.interimSpeechResultsCallbackMethod("POST").inputType("speech").redirect(true)
				.children(new Speak(welcomeMessage)))
			.children(new Speak(noInput));
		System.out.println(response.toXmlString());
		return response;
	}

	@RequestMapping(value = "/virtual_assistant/firstbranch/", produces = {
		"application/xml"
	}, method = RequestMethod.POST)
	public Response firstbranch(HttpServletRequest request, @RequestParam("Speech") final String speech,
		@RequestParam("From") final String fromNumber) throws PlivoXmlException, PlivoValidationException {
		System.out.println("Speech Input is:" + speech);
		String hostName = request.getRequestURL().toString();
		final Response response = new Response();
		if (speech.equals("sales")) {
			response.children(
				new Dial().callerId(fromNumber).action(hostName + "action/")
				.method("POST").redirect(false).children(new Number("<number_1>")));
		} else if (speech.equals("support")) {
			response.children(
				new Dial().callerId(fromNumber).action(hostName + "action/")
				.method("POST").redirect(false).children(new Number("<number_2>")));
		} else {
			response.children(new Speak(wrongInput));
		}
		System.out.println(response.toXmlString());
		return response;
	}
}

Test the code locally

Save the file and run the application. You should see your basic server application in action on http://localhost:8080/virtual_assistant/.

Expose the local server to the internet using ngrok

Once you see the application working locally, the next step is to connect the application to the internet to return the XML document to process the incoming call. For that, we recommend using ngrok, which exposes local servers behind NATs and firewalls to the public internet over secure tunnels.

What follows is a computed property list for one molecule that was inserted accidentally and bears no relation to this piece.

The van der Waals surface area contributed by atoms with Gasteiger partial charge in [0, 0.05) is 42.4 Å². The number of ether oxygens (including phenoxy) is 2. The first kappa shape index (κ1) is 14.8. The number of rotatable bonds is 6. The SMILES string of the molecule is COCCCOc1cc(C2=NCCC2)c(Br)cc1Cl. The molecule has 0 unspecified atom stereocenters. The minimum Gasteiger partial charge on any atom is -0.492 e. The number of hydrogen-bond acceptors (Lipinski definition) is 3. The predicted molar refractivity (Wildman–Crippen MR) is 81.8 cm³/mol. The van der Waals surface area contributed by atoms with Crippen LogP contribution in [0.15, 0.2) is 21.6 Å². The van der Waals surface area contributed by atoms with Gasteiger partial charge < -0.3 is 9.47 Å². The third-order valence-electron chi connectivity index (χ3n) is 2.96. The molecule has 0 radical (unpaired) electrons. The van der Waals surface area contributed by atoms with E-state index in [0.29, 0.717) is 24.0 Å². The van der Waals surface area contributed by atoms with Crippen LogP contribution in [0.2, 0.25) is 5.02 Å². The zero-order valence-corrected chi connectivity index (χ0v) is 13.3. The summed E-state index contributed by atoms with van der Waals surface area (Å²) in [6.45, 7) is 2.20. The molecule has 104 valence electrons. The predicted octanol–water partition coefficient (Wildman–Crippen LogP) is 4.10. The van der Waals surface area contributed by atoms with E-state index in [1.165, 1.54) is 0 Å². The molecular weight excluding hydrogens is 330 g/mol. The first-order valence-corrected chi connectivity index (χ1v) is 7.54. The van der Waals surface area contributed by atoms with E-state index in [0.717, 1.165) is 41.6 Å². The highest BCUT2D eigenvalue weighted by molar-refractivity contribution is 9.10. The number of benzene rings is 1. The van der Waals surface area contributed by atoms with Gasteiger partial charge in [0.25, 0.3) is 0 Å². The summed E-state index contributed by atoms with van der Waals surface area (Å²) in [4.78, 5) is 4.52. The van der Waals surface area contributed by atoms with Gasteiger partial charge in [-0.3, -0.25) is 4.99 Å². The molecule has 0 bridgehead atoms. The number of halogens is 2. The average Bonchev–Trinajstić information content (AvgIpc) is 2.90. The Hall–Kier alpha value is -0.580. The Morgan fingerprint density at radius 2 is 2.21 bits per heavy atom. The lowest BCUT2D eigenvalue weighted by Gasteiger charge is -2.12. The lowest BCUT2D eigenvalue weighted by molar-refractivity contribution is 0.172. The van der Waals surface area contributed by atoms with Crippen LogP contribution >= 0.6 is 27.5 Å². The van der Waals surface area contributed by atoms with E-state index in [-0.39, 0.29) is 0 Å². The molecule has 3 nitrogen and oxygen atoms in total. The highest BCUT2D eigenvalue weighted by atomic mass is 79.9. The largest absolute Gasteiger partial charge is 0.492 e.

Install it and run ngrok on the command line, specifying the port that hosts the application on which you want to receive calls (8080 in this case, as our local spring boot application is running there):

$ ./ngrok http 8080

Ngrok will display a forwarding link that you can use as a webhook to access your local server over the public network.

Ngrok CLI

Test the link by opening the ngrok URL(https://46a4-49-206-115-248.ngrok.io/virtual_assistant/) in a browser or HTTPie to check the XML response from the ngrok URL.

XML document with GetDigits XML element

Connect the spring boot application to a Plivo number

The final step is to configure the application as a Plivo voice application and assign it to a Plivo number on which you want to activate the voice-controlled virtual assistant.

Go to the Plivo console and navigate to Voice > Applications > XML, then click on the Add New Application button in the upper right.

Provide a friendly name for the application — we used “App-Virtual-Assistant” — and configure the ngrok URL https://46a4-49-206-115-248.ngrok.io/virtual_assistant/ as the Answer URL. Select the HTTP verb as POST, then click Create Application.

Create Plivo App for voice-controlled IVR MVC app

Now go to Phone Numbers > Your Numbers and click on the number to which you want to assign the application. From the Plivo Application drop-down, choose the voice application you just created. Finally, click Update Number.

Assign Virtual-Assistant Plivo App

Test the application

Make a phone call to the Plivo number you selected. You should see that the VirtualAssistant spring boot application automatically routes the call to the Sales and Support departments based on the speech inputs received on the call.

And that’s how simple it is to set up a voice-controlled virtual assistant on a Plivo number and handle it using XML documents using Plivo’s Plivo’s Java SDK and a spring boot application. You can implement other use cases on the Plivo Voice platform, such as phone system IVR, call forwarding, and number masking, as your business requires.

Haven’t tried Plivo yet? Getting started is easy and only takes five minutes. Sign up today.